“It’s a Calling”
I always wanted to be a fire fighter from the moment I can remember. As a young boy in Oklahoma City, whenever I saw fire engines pulling up to a house fire, men jumping off the apparatus, deploying to attack the inferno, I was mesmerized by the sight it: the action, the precision and the control of men knowing what to do in the midst of apparent chaos. It’s hard to convey the sense of awe and respect, but think of it like this. Have you ever stood at the foot of the Empire State Building and looked straight up, or stood at the shore of the Atlantic just as a violent storm approached you? That’s how I feel whenever I pass a firehouse and see the apparatus at rest or observe fire fighters “on a job.” When I had the honor to become a fire commissioner in Woodinville Washington, just outside Seattle, I had that same sense of wonder. I remember the night I was sworn in. On the way to headquarters I kept saying to myself, “this is it, this is it, THIS IS IT!! I was never more proud of anything I ever did than when I had that responsibility besides being my wife’s husband and my children’s father. I am often asked what is it that so attracts men and now women to this profession? My wife often asks,”Why do you want to be around it all of the time?” I do not know the answer to that any more than I can tell you why my hair is black or my eyes are blue. I just know how I feel when I am around those guys and what it means to be a part of that brotherhood of goodness. I have met some of the toughest, most intelligent and kindest individuals anywhere who have chosen to become fire fighters. I never met one who just liked the profession, they loved it. I remember one time during a particular tough time in my department I was trying to reassure one of our fighters. He looked at me and said, “Don’t worry Commissioner; I still get to come out here and do this job. The only regret I have is that I can’t live my life twice and be a fire fighter all over again.” Thinking about 9-11 and the ultimate sacrifice of 343 New York City fire fighters I think about the motivation, the care and the love behind that sacrifice. And I remember the central driving force behind a fire fighter is not doing a job to pay the bills, it’s being a fire fighter. The Lebanese poet, Kalhil Gibran said, “Work is love made visible.” If ever there were a manifestation of those words, fire fighting is it. It’s not a job, it’s a calling.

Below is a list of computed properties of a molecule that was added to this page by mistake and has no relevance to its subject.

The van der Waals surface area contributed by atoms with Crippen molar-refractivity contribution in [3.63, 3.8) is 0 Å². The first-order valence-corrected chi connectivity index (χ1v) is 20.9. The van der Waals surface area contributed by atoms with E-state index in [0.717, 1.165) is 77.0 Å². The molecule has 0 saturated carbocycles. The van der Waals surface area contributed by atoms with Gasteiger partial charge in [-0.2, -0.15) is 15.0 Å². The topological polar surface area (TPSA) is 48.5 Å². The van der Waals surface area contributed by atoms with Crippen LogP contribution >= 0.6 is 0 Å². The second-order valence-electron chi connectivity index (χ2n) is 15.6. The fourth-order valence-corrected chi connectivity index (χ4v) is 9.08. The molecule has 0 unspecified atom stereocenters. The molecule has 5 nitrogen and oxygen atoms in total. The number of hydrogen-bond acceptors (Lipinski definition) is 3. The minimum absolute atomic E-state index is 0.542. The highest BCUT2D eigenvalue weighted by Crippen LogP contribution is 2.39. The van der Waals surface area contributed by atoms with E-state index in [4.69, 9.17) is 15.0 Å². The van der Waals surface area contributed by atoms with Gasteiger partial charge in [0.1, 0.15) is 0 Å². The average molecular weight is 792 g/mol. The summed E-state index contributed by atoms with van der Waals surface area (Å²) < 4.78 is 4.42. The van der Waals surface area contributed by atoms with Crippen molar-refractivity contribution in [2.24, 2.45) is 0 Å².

If you enjoyed this essay, please consider making a tax-deductible contribution to This I Believe, Inc.